Yahoo CEO Carol Bartz Gives Herself A Grade for Her First Year
It’s hard to believe that it’s already been almost one year that Carol Bartz has taken the top position at Yahoo! She officially celebrates the one-year mark next week but is taking a look back at what was probably a whirlwind event no matter how much experience she brought to the table.
Bloomberg reports that Bartz recently gave herself an interesting grade for her performance for the year: a B-. Why is that interesting? It’s interesting to me because it seems to be pretty honest. It’s saying “Hey, I did OK and everything is OK but there is room for improvement.” I appreciate the honesty because she places herself precariously close to a C grade, which is just average. So what were Ms. Bartz’s own words?
Carol Bartz gives herself a B-minus in her first year as chief executive officer of Yahoo! Inc., saying she could have moved faster to reorganize the company and strike a Web-search agreement with Microsoft Corp.
“It was a little tougher internally than I think I had anticipated,” Bartz, 61, said in an interview at Yahoo’s headquarters in Sunnyvale, California. “I did move fast, but this is a big job.”
The Bloomberg article paints the picture of Bartz being dealt a ‘tough hand’ (does this writer also cover politics for them?) which can be perceived as the truth, an excuse or a combination of the two. You’ll have to make the call on that one. Her year though started with a lot of work to clean up that ‘tough hand’ which did include dismal economic conditions overall.
After becoming CEO, Bartz cut her staff by 5 percent, shuttered underperforming businesses such as the GeoCities Web- hosting site and installed her own management team.
Then she broke out the big pen for “boat loads” of fun in the Microsoft, bingahoo, Ya-bingaroo or (insert favorite name here) deal in July, which began the end of the era of Yahoo as a search engine. A partnership with Facebook was thrown in for good measure as well. Now the company is concentrating on its strengths and trying to reclaim its identity in a manner of speaking.
The company also has been hiring people for sales and engineering, tapping into the savings generated by its cost- cutting efforts.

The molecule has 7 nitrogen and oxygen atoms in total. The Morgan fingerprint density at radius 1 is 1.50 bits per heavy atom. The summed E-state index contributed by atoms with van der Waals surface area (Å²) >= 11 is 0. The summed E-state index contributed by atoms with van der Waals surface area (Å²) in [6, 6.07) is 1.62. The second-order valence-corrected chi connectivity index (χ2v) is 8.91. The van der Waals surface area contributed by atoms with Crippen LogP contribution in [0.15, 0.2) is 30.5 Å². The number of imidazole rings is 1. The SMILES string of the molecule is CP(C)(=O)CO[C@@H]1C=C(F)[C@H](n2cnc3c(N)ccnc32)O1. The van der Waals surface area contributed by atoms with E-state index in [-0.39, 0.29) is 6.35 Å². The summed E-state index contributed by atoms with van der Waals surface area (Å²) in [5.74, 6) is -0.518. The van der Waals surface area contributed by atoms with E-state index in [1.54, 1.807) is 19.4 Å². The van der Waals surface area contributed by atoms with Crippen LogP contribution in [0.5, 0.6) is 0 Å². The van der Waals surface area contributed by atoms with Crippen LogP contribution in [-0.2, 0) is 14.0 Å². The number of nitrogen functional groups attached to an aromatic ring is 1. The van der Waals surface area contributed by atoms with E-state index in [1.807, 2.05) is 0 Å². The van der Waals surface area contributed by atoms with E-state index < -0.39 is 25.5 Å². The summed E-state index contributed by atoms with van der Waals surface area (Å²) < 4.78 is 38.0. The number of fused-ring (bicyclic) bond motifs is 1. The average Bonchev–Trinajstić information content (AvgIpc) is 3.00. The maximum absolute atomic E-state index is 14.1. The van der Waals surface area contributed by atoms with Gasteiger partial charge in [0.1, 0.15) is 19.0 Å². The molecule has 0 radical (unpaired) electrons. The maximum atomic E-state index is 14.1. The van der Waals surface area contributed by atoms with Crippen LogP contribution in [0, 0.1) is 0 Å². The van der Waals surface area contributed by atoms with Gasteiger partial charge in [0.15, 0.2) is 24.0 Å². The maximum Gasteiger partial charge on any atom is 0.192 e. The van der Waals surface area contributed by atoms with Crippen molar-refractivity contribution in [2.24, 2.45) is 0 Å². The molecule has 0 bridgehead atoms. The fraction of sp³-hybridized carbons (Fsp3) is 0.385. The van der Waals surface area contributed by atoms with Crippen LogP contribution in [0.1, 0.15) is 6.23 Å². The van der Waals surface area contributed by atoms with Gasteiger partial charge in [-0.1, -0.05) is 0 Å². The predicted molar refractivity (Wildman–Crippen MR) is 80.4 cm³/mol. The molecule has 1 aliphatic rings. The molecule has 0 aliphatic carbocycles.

“A very good company kind of got buried,” Bartz said. “It is coming out.”
Last year also saw some pretty dismal financial performance but Bartz is unapologetic which comes as no surprise. Despite these numbers the stock was up 38% for the year. Go figure.
Yahoo’s sales have fallen for four straight quarters, and its stock trailed the Nasdaq Composite Index in the past year.
“We came out of one of the worst climates ever,” Bartz said. “And if you look at growth of Fortune 500 companies, only being down 12 or 15 percent is damn good. I’m not going to apologize for our growth.”
Funny how being down 12-15 percent can be spun into a sentence that implies growth where there was none. Anyway, now that the strains of “Auld Lang Syne” are fading fast, what does Bartz say is ahead for Yahoo?
Bartz said she plans to do more acquisitions this year, probably of less than $1 billion apiece. Potential targets include overseas companies and data-analytics businesses that help advertisers assess their results, she said.
Bartz said the company continues to improve its products, such as its home page and e-mail service, though she didn’t give specifics. Last year, Yahoo unveiled a new version of the home page, the site’s first major upgrade since 2006.
Yahoo is likely going to need to make some serious noise in the upcoming months to be heard above the din that is being made by Google and all the others in the Internet space. What do you think the upcoming year(s) have in store for them?